She decided to switch to the single scull for the 1979 season, and fairly firmly resisted all of Dan Topolski’s attempts to involve her in the sweep squad. She was coached by Bob Wilson from Maidenhead RC.
Winter racing for the Hammersmith group
Henley Fours Head (24 February 1979)
A Civil Service/TTRC/Borough Road/Thames squad composite was the fastest women’s coxed four at this event, which was raced in the afternoon following a normal Saturday morning’s training.
Reading Head (3 March)
Although Dan was ultimately totally unsuccessful in trying to persuade Beryl to row with the sweep squad, she did race in an eight at Reading Head.
Doesn’t everyone look like they’re having a great time? No, you’re right, they’re not.
The Women’s Eights Head and Kingston Head (10 March 1979)
In a piece of most unfortunate calendar co-ordination, the Women’s Eights Head took place on the same day as Kingston Head. Separate women’s squad crews raced successfully in wet conditions at both.
The Women’s Rowing Committee Eights Head (as it was then officially called) was won in a new record time by a Thames/Nottingham/Civil Service/Stuart Ladies combination while the winners at Kingston were a Thames Tradesmen/Borough Road composite.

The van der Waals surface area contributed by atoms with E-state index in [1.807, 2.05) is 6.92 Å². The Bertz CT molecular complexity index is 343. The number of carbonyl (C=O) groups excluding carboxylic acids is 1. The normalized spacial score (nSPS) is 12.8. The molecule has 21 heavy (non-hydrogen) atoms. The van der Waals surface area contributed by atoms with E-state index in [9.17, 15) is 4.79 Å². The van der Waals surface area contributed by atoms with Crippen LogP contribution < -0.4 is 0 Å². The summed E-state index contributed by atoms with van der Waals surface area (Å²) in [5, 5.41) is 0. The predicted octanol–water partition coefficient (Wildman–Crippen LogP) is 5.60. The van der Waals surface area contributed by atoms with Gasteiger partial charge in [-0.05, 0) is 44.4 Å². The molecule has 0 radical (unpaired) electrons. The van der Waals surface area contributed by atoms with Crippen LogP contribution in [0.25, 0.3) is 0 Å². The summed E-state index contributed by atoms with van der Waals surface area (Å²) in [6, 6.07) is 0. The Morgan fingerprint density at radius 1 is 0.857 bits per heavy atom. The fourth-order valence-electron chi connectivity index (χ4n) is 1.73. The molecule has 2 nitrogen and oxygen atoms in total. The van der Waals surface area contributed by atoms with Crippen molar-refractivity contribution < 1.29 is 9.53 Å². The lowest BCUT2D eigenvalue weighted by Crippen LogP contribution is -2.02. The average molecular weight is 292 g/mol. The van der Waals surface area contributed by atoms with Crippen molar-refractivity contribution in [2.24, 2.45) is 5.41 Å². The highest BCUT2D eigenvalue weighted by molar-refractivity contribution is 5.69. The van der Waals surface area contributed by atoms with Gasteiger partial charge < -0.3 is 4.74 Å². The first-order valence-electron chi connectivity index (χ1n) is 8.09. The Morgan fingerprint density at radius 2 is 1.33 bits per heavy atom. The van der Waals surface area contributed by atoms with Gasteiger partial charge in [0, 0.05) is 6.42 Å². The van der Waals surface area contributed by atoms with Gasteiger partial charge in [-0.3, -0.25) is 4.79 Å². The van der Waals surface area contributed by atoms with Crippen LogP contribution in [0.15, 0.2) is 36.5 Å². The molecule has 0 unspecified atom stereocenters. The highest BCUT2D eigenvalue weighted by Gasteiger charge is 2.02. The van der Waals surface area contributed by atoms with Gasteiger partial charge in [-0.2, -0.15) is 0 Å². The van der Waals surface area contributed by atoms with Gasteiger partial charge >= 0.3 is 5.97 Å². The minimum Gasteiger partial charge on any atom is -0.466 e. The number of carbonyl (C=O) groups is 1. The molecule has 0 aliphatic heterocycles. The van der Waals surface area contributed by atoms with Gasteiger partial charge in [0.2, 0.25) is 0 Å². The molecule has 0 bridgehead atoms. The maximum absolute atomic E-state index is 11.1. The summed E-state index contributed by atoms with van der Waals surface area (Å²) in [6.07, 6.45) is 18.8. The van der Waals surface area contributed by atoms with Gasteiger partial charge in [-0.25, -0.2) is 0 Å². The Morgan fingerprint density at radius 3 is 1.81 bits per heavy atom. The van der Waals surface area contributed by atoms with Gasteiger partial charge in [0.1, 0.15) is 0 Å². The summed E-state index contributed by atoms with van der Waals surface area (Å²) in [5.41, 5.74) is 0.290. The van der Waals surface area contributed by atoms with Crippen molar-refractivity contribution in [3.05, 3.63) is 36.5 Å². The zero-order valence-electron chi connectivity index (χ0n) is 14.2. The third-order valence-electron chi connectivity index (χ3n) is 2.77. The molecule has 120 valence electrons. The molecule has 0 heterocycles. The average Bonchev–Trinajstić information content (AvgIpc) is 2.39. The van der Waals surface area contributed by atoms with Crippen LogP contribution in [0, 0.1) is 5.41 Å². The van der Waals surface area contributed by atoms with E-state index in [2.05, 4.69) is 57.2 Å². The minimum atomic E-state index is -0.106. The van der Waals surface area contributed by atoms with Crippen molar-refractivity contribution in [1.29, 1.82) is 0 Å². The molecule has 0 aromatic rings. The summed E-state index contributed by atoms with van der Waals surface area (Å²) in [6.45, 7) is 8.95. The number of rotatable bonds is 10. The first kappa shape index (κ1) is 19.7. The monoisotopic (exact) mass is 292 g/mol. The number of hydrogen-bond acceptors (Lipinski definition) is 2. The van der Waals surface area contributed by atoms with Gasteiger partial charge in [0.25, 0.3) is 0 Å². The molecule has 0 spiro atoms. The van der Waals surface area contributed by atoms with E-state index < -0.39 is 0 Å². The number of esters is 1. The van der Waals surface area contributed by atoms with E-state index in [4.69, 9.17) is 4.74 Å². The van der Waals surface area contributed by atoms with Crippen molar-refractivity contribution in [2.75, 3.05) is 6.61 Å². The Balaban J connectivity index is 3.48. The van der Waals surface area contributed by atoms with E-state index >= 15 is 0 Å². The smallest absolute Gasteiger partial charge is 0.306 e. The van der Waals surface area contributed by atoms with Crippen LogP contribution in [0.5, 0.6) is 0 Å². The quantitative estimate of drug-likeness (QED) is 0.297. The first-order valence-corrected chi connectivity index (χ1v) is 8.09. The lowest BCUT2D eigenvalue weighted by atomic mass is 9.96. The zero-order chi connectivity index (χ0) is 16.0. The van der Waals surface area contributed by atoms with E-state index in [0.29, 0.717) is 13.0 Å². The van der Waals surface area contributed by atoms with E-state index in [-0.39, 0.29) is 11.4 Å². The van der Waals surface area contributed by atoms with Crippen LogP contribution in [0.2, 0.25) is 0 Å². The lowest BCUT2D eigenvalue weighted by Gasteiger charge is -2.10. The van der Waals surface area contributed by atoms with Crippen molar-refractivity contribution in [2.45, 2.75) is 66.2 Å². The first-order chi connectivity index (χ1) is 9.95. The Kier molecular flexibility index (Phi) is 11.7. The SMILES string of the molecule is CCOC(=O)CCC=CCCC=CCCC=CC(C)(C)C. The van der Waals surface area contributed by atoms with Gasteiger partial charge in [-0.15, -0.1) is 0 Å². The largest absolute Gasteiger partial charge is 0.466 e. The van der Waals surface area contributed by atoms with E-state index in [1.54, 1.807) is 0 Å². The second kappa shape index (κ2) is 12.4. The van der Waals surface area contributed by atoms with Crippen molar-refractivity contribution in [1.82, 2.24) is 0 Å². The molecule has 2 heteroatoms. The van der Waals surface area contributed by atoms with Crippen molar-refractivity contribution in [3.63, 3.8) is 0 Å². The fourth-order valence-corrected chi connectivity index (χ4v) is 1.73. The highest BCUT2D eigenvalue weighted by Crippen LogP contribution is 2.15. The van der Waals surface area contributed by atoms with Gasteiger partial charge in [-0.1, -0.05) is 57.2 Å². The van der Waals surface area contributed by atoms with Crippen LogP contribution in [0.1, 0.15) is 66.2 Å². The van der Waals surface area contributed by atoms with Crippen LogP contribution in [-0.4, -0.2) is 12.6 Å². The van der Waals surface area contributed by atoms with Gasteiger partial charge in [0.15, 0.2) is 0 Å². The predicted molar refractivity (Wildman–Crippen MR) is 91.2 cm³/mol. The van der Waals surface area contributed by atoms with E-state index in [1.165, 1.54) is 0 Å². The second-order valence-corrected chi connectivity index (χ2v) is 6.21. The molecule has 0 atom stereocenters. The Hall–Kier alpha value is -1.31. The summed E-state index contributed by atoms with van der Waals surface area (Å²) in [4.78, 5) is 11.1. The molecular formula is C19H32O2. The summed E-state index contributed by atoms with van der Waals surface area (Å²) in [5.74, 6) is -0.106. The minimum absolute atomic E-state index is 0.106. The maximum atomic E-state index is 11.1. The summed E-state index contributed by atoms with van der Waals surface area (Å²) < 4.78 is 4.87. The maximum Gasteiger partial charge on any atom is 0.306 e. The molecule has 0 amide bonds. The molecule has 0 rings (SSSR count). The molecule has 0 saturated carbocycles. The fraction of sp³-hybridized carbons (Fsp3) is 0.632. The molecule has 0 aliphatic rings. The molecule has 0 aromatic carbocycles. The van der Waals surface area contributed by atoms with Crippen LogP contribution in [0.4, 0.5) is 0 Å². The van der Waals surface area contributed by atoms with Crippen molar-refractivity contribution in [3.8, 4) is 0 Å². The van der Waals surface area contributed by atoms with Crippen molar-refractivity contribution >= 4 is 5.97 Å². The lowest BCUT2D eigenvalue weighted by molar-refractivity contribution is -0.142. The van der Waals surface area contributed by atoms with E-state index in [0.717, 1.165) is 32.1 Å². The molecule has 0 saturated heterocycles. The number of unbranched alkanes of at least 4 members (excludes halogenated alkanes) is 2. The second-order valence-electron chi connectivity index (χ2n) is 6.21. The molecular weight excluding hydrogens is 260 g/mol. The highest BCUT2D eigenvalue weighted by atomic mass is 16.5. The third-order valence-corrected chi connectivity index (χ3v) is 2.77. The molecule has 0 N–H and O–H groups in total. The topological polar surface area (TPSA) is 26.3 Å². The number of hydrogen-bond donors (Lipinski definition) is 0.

Scullers Head (7 April 1979)
Quite a few of the squad raced in this and it’s a measure of how far Beryl later progressed as a sculler that she was only the fourth woman home despite her many years’ experience of steering the Tideway in a pair, and excellent fitness.
Beverley Jones won the women’s pennant, followed by:
Rosie Clugston (+5 sec)
Stephanie Price (+10 sec)
Beryl Mitchell (+11 sec)
Jane Curry (+28 sec)
Bernadette Casey (+31 sec)
Julia Corbin (+40 sec)
Gill Webb, Clare Bayles, Lin Clark, Jean Genchi, Liz Paton, Judy McCann and Nicola Boyes also competed.
Nottingham assessment weekend (13-15 April 1979 – Easter weekend)